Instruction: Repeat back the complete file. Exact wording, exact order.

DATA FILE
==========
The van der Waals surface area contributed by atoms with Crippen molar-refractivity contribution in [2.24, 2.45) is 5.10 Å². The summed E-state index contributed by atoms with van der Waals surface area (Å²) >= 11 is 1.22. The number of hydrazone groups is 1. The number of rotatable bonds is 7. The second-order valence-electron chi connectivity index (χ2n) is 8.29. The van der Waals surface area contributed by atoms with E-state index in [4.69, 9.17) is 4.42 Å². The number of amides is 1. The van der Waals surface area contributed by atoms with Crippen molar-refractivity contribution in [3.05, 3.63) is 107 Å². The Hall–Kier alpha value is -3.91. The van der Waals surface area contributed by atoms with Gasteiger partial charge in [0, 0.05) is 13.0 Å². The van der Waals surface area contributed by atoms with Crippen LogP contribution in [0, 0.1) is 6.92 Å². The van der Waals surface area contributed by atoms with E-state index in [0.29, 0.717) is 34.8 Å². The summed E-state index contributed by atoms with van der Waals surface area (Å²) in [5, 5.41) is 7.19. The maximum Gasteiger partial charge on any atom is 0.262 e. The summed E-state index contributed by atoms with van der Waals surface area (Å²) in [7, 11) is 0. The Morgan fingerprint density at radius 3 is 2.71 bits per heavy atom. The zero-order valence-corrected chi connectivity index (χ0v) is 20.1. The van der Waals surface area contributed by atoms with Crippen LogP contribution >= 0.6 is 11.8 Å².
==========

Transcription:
The van der Waals surface area contributed by atoms with Crippen molar-refractivity contribution in [2.24, 2.45) is 5.10 Å². The summed E-state index contributed by atoms with van der Waals surface area (Å²) >= 11 is 1.22. The number of hydrazone groups is 1. The number of rotatable bonds is 7. The second-order valence-electron chi connectivity index (χ2n) is 8.29. The van der Waals surface area contributed by atoms with E-state index in [4.69, 9.17) is 4.42 Å². The number of amides is 1. The van der Waals surface area contributed by atoms with Crippen molar-refractivity contribution in [3.05, 3.63) is 107 Å². The Hall–Kier alpha value is -3.91. The van der Waals surface area contributed by atoms with Gasteiger partial charge in [0, 0.05) is 13.0 Å². The van der Waals surface area contributed by atoms with Crippen LogP contribution in [0, 0.1) is 6.92 Å². The van der Waals surface area contributed by atoms with E-state index in [0.29, 0.717) is 34.8 Å². The summed E-state index contributed by atoms with van der Waals surface area (Å²) in [5, 5.41) is 7.19. The maximum Gasteiger partial charge on any atom is 0.262 e. The summed E-state index contributed by atoms with van der Waals surface area (Å²) in [7, 11) is 0. The Morgan fingerprint density at radius 3 is 2.71 bits per heavy atom. The zero-order valence-corrected chi connectivity index (χ0v) is 20.1. The van der Waals surface area contributed by atoms with Crippen LogP contribution >= 0.6 is 11.8 Å².